By Marc Levy and Kathy Matheson
The Associated Press
PHILADELPHIA — As a judge weighs whether Pennsylvania’s tough new law requiring voters to show photo identification should stand just six weeks before the presidential election, stories of people who traveled an unusually long road in their quest to vote continued to emerge Wednesday.
Among them were Pennsylvanians who have no valid photo ID and cannot get a record of their birth to prove their identity, are disabled, or are confronting a bureaucratic maze of identification requirements or ill-informed clerks at driver’s license centers.
The 6-month-old law may be in jeopardy, partly because of the travails of people in getting one, and partly because of the state’s stumbling attempts to comply with it.
Tunizia Brown of Philadelphia submitted a court declaration that she got a state-issued photo ID card last week only after persuading a driver’s license center clerk to double-check that she is registered to vote — on her third trip to the center.
Suzanne Williamson said in a declaration that she needed the assistance of a voting-rights advocate to persuade a clerk to issue a voting-only ID for her autistic sister after another clerk had sent her on an ultimately futile and unnecessary errand to downtown Philadelphia to get a copy of her sister’s birth certificate.
Regina Trice, who is staying with a friend after losing her job, said she was told in a trip to a Philadelphia driver’s license center this month that she could not get a photo ID because she did not have a birth certificate or proof of residence.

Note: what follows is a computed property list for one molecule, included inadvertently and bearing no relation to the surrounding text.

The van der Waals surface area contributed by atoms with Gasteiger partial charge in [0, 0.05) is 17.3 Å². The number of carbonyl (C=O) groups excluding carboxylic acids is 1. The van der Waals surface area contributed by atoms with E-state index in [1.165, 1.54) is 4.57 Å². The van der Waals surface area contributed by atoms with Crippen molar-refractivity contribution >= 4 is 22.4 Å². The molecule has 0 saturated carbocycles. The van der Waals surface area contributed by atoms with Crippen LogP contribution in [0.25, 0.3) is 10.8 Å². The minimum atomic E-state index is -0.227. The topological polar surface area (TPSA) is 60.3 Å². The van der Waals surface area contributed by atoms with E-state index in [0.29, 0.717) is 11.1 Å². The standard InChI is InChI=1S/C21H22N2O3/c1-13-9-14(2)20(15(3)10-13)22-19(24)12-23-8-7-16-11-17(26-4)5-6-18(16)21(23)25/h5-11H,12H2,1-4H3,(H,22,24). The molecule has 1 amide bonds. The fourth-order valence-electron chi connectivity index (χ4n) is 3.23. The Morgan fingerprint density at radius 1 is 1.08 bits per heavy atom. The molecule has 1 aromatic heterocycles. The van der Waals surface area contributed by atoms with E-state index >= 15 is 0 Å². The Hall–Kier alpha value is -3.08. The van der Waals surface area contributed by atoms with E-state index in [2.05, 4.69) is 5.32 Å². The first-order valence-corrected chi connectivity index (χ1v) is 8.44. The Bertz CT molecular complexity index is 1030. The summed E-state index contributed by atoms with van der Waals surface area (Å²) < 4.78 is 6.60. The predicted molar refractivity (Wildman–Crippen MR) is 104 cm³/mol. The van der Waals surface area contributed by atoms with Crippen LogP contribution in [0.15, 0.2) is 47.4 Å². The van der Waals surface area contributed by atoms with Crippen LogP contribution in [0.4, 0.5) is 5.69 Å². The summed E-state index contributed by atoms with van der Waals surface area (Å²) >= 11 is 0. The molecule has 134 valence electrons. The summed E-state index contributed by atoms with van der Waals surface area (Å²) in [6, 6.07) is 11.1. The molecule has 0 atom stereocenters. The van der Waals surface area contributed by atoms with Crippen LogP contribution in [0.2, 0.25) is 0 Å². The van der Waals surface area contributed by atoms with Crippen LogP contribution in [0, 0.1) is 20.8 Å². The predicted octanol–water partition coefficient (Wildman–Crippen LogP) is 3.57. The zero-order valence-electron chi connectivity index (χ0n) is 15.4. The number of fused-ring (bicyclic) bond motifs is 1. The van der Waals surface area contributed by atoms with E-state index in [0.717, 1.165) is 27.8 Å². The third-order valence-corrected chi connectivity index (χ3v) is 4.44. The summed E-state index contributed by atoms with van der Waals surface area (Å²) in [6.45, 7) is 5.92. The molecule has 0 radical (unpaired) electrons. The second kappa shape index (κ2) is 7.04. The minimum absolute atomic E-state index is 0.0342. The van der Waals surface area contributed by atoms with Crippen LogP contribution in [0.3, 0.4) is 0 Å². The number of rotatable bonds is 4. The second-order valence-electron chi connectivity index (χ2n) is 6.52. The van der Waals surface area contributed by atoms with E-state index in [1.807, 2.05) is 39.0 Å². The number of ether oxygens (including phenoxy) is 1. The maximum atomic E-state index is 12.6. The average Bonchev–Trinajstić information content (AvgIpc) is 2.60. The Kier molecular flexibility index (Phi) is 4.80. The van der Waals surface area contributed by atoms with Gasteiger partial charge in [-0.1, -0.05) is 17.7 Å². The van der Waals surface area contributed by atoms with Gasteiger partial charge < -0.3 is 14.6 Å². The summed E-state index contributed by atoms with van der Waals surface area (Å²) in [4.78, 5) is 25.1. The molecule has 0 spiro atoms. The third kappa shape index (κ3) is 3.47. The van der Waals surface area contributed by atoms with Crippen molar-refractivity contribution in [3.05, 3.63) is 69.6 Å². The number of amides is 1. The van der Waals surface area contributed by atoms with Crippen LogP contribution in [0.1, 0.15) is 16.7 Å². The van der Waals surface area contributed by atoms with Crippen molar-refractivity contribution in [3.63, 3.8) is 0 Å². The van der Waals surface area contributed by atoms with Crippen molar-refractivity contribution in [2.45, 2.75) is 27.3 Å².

On Wednesday, long waits confronted some people visiting the downtown Philadelphia driver’s license center on Arch Street, the state’s busiest. One man, Patrick DiGiacomo, who needed a new photo ID both for work and to vote, said he didn’t have the time to wait for an estimated three hours, and left.
John Coleman decided it was worth the wait and spent four hours in line to get a photo ID. Coleman, 50, said he has spent the past several years without a valid photo ID and got his documents together to get a current one after flyers about the new voting requirements started circulating on his block in the Strawberry Mansion neighborhood.
“It’s always important to vote,” Coleman said. “It’s the only way to make change.”
On Tuesday, Commonwealth Court Judge Robert Simpson told lawyers that it is possible he’ll issue an injunction, although he gave no indication what it might say, or whether it would prevent the entire law from taking effect for the Nov. 6 election, as the law’s opponents are seeking.
Simpson is under orders from the state Supreme Court to halt the law by Tuesday if he finds the state has not met the law’s promise of providing easy access to a photo ID, or if he believTes it will prevent any registered voters from casting a ballot.
Testimony in front of Simpson resumes today. State officials say they believe the number of people who need an ID to vote is small — the state had issued under 11,000, as of Monday — and they contend that an 11th-hour overhaul in the requirements for someone to get a voting-only photo ID should comply with the Supreme Court’s directions. Getting to a driver’s license center should not be considered an unconstitutional burden, state officials say, and judges have agreed.
But opponents of the law say the Legislature intended that photo ID cards be freely available in March, when the law passed, not with just a few weeks left before the election. In addition, they contend that many people still do not know about the law and say that the state’s performance up until now ensures that some people will be prevented from exercising their right to vote, particularly college students, the poor, minorities, the elderly and disabled.
In the meantime, the state has pressed ahead with implementing the law. It has sent postcards to registered voters, aired TV and radio commercials and posted ads on billboards and mass transit vehicles.
By Marc Levy and Kathy Matheson
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